In recent years, the bird population has become quite stable in the North American range areas. Besides the IUCN listing, the emperor goose of North America on the Continental Concern Score has been rated 14 out of 20.

Emperor Goose Fun Facts

What do emperor geese look like?

The Alaska emperor goose has a stout body covered with blue-gray and white feathers. It has a pink bill and yellow-orange legs with webbed feet. It is smaller than other similar species like geese and swans, and amidst the species, the males are slightly larger than the females. Their heads turn reddish-brown due to the iron oxide content in tidal pools, where they feed in summers.

Emperor geese are one of the rarest and most beautiful varieties of geese, with beautiful black and white bodies.

How cute are they?

Emperor geese are beautiful birds with snowy white heads, black throats, and a scale-like black and white spotted plumage. They are cute, feathered creatures, and their young ones are rather adorable.

How do they communicate?

Emperor geese are less noisy than other varieties of geese. They have a very distinct hissing sound. The emperor's goose call is more hoarse and nasal as compared to sounds made by other varieties of geese and swans.

How big is an emperor goose?

The Alaska emperor goose is about 25.5-27.5 in (65-70 cm) in length and about 19.6-23.6 in (50-60 cm) in height. It is about half the size of a swan.

How fast can an emperor goose move?

Most geese and swans fly at speeds of 40.3-52.8 mph (65-85 kph). Emperor geese fly lower than other varieties of geese and swans due to their short wings and quick strokes.

How much does an emperor goose weigh?

The male weight of an Alaska emperor goose ranges between 6-6.8 lb (2.7-3.1 kg). Their mean weight is found to be 5.1 lb (2.3 kg) in the case of males, while in females the mean weight is 4.3 lb (1.9 kg).

In the case of juvenile males, the average weight is 2.5 lb (1.1 kg). Female juveniles have an average weight of 2.4 lb (1 kg). After five to seven weeks of hatching has passed, the male goose has an average weight of 5.2 lb (2.3 kg). The female goose has an average weight of 4.2 lb (1.9 kg).

What are the male and female names of the species?

Male geese are called ganders, while females are called a geese.

What would you call a baby emperor goose?

A baby emperor goose is called a gosling.

What do they eat?

The diet of the emperor goose consists of tundra vegetation and seaweed, although it can also consume insects, molluscs, and crustaceans. They mostly feed by grazing. They consume leaves of sedges at the time of breeding.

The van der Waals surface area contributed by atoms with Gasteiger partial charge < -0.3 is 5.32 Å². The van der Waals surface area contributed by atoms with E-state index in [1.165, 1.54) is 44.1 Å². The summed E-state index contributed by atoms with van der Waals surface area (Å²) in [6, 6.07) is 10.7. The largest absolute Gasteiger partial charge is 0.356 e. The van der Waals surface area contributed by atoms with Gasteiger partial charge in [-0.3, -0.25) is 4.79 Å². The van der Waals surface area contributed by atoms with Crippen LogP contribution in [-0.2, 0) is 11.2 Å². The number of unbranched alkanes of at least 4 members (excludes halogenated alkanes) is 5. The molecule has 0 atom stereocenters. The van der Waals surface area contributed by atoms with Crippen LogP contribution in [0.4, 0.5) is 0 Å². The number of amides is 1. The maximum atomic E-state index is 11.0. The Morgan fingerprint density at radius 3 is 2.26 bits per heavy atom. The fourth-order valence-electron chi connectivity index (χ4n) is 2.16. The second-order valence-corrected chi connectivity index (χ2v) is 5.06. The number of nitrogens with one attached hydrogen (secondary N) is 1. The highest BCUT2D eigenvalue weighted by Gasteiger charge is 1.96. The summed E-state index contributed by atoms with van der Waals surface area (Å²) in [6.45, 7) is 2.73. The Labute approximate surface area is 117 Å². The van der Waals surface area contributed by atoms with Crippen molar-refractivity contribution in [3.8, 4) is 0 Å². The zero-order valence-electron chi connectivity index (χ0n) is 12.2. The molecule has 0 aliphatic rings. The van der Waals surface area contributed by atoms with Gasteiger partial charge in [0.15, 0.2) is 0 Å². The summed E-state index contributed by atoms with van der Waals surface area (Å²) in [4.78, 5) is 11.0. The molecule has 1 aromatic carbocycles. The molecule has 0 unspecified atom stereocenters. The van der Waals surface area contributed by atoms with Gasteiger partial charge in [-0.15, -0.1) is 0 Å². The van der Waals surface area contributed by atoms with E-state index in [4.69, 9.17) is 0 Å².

There are some potential predators of the goose emperor in wildlife, such as the Arctic fox, red fox, snowy owls, mink, and eagles.

Are they dangerous?

Due to their tundra habitat, emperor geese rarely interact with humans. However when faced with the danger of a predator, they can become aggressive. Male emperor geese are easily triggered and can attack humans or predators that are approaching their group or territory.

Would they make a good pet?

No, the emperor goose is a wild variety of fowl and prefers to live near glacial and sub-Arctic settlements. They cannot accommodate in other habitats comfortably. It is a Near Threatened species and it is not a good idea to pet them.

Did you know...

The emperor goose is also called beach goose or painted goose.

Fossil findings signal that geese have been around on earth for 10-12 million years.

There is a seasonal change in the colors of the emperor goose. Usually white in color, the head of the goose emperor turns a light reddish-brown.

This variety of goose is further classified under its genus Chen and falls under the sub-classification Philacte.

It is a migratory bird, which travels northwards in the summers for reproduction or breeding, and flies back southwards in the winter.

A group of emperor geese can be called a flock, gaggle, or wedge.

The goslings or young emperor geese are precocial which means that they learn to walk and move out of the nest on the first day of hatching.

The female goose emperor plucks her own feathers to create a warm and downy nesting site to keep her eggs warm.

The name of this species is due to their white crown and nape.

How to tell the gender of an emperor goose?

The gender of emperor geese can be determined by size. The male goose emperor is larger than the female, with a wider wingspan. The females are also less aggressive and mostly tend to stay near the nesting site.

What is the history of emperor geese?

The native place of emperor geese is supposed to be the Aleutian Islands in Alaska. They were first named Anas Canagica in 1802. In 1879, Edward William Nelson found the emperor goose to be abundant in the Yukon Kuskokwim delta in Alaska. In 1923, Arthur Bent saw much fewer specimens of emperor geese there and reported a significant population decrease in the area.

Here at Kidadl, we have carefully created lots of interesting family-friendly animal facts for everyone to discover! Learn more about some other birds from our blue-winged teal facts and laughing gull facts pages.

You can even occupy yourself at home by coloring in one of our Emperor Goose coloring pages.